A Common-Sense Approach to TortureMay 22, 2009
President Obama again displayed in his speech today on national security that he is an exceptionally gifted and thoughtful politician who cares about the rule of law. Indeed, there is much to admire in his remarks today. So I can’t help wondering why he is being so obtuse about investigating torture.
He says he wants to establish legal mechanisms for dealing with terrorists that will be useful for his successors. “We can leave behind a legacy that outlasts my Administration, and that endures for the next President and the President after that. . .”, the President said. Sadly, though, this vision of his legacy apparently does not include concrete measures to ensure that torture will never be carried out again by any of his successors, merely the hope that they will follow his example. That is where his refusal to carry out his legal obligation to investigate torture leaves us — merely hoping his successors will be wise.
The President continues to characterize those who press for an investigation as vengeful zealots uninterested in constructive problem-solving: “Already, we have seen how that kind of effort only leads those in Washington to different sides laying blame, and can distract us from focusing our time, our effort and our politics on the challenges of the future.” The truth is, however, that many in the human rights movement who are calling for an investigation have worked most of their lives for justice and accountability for human rights crimes in country after country — Chile, Argentina, Guatemala, Rwanda, Bosnia, Cambodia, and so many others. These are people whose purpose is the opposite of “finger-pointing” for petty partisan aims.
In any event, it is not up to President Obama to decide all by himself how to prevent future abuses in combatting terrorism. We — the public, Congress, and officials in the executive branch — all share in the responsibility for this “mess”, as the President labelled it. We must seek solutions together, and an independent, impartial, nonpartisan commission of inquiry is the logical instrument through which we can begin to make this happen.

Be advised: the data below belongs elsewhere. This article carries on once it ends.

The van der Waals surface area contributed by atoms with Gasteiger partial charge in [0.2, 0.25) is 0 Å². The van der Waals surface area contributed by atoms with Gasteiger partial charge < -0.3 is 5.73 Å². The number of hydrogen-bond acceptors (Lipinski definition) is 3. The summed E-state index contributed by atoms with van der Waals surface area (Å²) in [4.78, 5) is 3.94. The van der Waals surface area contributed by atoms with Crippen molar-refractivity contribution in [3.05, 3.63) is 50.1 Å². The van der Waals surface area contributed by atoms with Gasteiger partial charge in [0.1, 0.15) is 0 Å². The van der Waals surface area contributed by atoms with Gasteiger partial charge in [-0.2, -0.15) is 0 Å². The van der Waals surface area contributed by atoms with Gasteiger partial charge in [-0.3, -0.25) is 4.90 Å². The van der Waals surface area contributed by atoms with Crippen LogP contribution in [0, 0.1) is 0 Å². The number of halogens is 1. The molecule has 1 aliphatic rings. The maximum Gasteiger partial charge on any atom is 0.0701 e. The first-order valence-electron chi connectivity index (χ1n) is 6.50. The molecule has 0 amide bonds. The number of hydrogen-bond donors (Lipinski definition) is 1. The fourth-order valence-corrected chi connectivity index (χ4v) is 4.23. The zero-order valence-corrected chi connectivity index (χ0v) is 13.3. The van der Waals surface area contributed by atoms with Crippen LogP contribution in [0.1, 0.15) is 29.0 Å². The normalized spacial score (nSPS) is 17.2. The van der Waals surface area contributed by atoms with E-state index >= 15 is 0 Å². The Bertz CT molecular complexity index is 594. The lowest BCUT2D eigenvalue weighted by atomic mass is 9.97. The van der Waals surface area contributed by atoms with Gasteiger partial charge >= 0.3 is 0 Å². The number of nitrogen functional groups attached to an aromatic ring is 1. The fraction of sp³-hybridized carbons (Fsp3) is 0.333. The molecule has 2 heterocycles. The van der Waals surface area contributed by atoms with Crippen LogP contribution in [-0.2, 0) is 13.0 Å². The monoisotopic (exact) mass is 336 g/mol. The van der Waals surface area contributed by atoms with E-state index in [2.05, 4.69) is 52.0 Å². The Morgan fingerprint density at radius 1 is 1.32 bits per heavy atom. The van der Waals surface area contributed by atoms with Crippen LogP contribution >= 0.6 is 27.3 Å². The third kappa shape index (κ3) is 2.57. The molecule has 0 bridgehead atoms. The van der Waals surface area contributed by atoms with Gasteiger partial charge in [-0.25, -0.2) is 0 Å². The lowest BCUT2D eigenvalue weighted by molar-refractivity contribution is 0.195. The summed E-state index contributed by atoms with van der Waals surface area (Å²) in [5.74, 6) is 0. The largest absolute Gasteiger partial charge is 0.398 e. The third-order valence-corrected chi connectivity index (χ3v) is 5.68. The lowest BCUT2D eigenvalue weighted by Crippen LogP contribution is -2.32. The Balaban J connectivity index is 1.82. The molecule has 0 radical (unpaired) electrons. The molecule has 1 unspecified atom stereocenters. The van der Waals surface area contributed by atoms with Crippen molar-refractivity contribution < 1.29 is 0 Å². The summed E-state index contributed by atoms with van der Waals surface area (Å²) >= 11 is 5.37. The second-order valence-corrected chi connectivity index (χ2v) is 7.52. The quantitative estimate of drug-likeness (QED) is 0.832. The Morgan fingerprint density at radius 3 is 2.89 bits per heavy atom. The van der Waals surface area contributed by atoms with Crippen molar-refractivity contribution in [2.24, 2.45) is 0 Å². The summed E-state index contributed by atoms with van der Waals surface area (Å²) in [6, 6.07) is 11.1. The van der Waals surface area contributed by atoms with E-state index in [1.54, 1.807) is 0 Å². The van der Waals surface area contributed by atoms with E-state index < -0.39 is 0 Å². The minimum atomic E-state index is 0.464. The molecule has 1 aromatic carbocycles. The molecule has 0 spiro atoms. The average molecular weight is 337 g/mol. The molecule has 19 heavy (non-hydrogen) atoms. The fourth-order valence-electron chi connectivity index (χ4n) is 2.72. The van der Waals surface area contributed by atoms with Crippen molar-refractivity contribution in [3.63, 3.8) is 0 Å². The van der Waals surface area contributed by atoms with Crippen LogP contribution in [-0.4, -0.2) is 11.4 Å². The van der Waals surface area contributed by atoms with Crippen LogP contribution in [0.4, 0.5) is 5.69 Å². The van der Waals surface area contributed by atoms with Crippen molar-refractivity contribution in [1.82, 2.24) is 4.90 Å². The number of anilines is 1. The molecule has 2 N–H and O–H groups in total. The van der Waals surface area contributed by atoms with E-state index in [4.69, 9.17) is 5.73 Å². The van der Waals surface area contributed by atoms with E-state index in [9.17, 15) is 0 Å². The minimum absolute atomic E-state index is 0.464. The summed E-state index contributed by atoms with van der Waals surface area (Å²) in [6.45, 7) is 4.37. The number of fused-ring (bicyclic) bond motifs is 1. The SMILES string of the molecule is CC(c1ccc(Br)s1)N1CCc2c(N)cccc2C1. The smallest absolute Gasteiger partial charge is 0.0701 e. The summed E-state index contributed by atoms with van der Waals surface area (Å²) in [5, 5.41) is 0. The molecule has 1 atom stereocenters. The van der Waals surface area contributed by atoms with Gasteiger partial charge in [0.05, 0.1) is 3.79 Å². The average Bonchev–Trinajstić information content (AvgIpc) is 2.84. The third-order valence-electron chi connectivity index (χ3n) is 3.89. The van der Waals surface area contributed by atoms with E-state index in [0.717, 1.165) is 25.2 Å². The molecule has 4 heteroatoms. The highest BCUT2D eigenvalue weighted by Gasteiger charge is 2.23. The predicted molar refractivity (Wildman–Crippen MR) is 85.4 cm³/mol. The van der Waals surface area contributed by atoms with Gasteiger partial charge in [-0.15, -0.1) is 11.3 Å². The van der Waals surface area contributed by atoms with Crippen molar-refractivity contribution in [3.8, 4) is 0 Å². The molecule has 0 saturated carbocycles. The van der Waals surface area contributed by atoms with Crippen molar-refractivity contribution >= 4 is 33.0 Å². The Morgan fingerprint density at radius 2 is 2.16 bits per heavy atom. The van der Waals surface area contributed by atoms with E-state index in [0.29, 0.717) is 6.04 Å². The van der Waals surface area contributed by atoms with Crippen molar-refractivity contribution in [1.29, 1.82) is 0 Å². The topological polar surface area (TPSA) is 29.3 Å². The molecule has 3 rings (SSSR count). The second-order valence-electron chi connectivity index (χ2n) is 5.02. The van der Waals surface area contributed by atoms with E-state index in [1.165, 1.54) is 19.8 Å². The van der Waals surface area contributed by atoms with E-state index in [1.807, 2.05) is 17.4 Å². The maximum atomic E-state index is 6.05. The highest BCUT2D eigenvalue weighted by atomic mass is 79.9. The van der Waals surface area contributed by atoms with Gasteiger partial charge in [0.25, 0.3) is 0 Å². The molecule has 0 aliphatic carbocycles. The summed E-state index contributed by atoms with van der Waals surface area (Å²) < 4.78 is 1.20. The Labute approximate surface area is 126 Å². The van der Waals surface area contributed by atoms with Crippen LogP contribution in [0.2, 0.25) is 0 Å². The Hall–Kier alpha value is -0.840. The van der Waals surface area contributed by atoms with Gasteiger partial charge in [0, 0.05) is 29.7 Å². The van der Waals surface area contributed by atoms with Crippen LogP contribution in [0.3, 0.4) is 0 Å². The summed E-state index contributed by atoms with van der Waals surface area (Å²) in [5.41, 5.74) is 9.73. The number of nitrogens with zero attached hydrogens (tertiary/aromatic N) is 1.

The weakness of the President’s argument against an investigation is made all the more stark by its contrast with the cogency of his arguments against torture and for closing Guantanamo. Moreover, his speech today marked yet another flip-flop in the reasons for his opposition. Just a month ago, he expressed his preference that, if there was going to be an investigation, it be conducted by an independent panel, outside the normal Congressional hearing process. He said that he worried about hearings becoming too partisan. Today, however, Mr. Obama said that he was opposed to an independent commission because he believes “our existing democratic institutions are strong enough to deliver accountability. The Congress can review abuses of our values, and there are ongoing inquiries by the Congress into matters like enhanced interrogation techniques. . .”
Well, which is it? Is the President now saying that balkanized investigations by Congressional committees controlled by Democrats are actually preferable to a truly independent investigation by experts who have no political agenda? I don’t see the logic in this view. The President prides himself on applying rational, common-sense approaches to problem solving. But rationality and common sense are lacking in his stubborn opposition to an impartial investigation. We need to figure out how to ensure future presidents won’t yield to the same cowardly impulses that defined the Bush administration’s resort to torture. Only a thorough, impartial probe of how it happened can lead to effective remedies for the future.